Socialization: Social Control vs. Self-Actualization
Socialization is a sociological approach that attempts to explain how people learn cultural morals and the responses and emotions that differentiate us from animals that are driven merely by the drive to survive and reproduce.
Socialization starts from the assumption that humans are more than animals that do whatever it takes to survive. Instead humans recognize that they are part of a group, and they observe other humans for guiding cues on how they should respond. When a baby is born it observes its mother to learn how emotions work and what the proper response to different events should be. Gradually as the child learns that it is a separate being from its mother and other humans it learns to think about its own reactions and responses and how they differ from those of other people. In this stage the child may deliberately test things out by trying a different response than the one approved by other people. Eventually, the child settles into a pattern of being able to regulate their own responses and empathize with what others want and how they respond. In this way socialization is a careful dance in which the developing human learns to balance their own independent desires and responses with those of the people around them.
George Herbet Mead
Mead contributed to the concept of socialization by exploring how significant other people around a person affect that person. He showed socialization as a dialectical, or reasoning, process in which the human may have to decide between their own personal desires and those of the group around them. Mead also contributed greatly to the method of studying socialization by showing that verbal communication isn’t the only way people socialize each other. Instead nonverbal, symbolic communication is even more important.
Mead’s work in showing the importance of nonverbal, symbolic communication has tremendous application for sociologists and psychologists. Also once a person is conscience of the nonverbal communication that people use they are able to notice a lot of things that other people don’t. This can lead to them being better managers, leaders, etc.
Cooley contributed to the concept of socialization by developing the “looking glass self” theory. This theory explains socialization as a reflection process in which a person develops a self-image that is constructed based on how other people view him/her. In this way a person is socialized by trying to adjust their self-image.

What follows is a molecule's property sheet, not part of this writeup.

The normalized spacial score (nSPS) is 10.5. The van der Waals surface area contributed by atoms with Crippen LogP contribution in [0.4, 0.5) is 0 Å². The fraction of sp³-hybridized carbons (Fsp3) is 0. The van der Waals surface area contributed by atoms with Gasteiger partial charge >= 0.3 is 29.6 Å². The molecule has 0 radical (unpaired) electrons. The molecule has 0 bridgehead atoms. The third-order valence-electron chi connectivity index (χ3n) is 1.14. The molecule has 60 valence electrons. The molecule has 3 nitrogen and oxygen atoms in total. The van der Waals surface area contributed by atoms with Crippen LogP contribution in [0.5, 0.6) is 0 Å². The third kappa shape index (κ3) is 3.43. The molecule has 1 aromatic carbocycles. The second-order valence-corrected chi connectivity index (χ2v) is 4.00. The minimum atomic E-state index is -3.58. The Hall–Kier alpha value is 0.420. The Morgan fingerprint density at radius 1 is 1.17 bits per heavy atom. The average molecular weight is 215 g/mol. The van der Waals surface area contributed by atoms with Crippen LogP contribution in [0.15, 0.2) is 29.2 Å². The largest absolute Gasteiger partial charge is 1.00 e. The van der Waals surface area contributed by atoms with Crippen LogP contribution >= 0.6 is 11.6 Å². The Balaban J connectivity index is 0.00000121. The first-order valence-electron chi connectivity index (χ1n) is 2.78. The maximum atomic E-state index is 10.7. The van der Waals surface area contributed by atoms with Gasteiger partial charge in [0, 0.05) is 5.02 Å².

Cooley’s work was probably the basis for labeling theory. It helps explain why in some cases people develop a negative self image that causes them to become worse, not better. Some people can’t reconcile their self-image with the desired self-image and once they label themselves as criminals, or drug users, etc they find it even harder to leave those patterns. The “looking glass self” theory could be used to help rehabilitate convicted felons and criminals by developing a better socialization process for such ones.
Bowlby contributed greatly to the concept of socialization by exploring the manner in which children learn from their mothers. He described the early stages of socialization by analyzing the way mothers and babies communicated symbolically with eye dilations and facial expressions. The mother uses this symbolic communication to teach her child how to respond to threats and stresses by showing the emotion that the baby should and does imitate.
Bowlby’s work has practical application in showing why children should spend as much time as possible with their mothers or with a mother figure during their early years. It explains why orphaned babies often don’t do as well emotionally if they don’t have someone to pick them up and teach them these responses through interaction. Bowlby’s work is also important because it suggests that single parent families where the mother must...
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Yeung, King-To, and Martin, John Levi
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Jul 9, 2009 Nicholas Morine
From Charles Horton Cooley, Human Nature and the SocialOrder. New York: Scribner 's, 1902, pp. 179-185.
From Coser, 1977:305-307.
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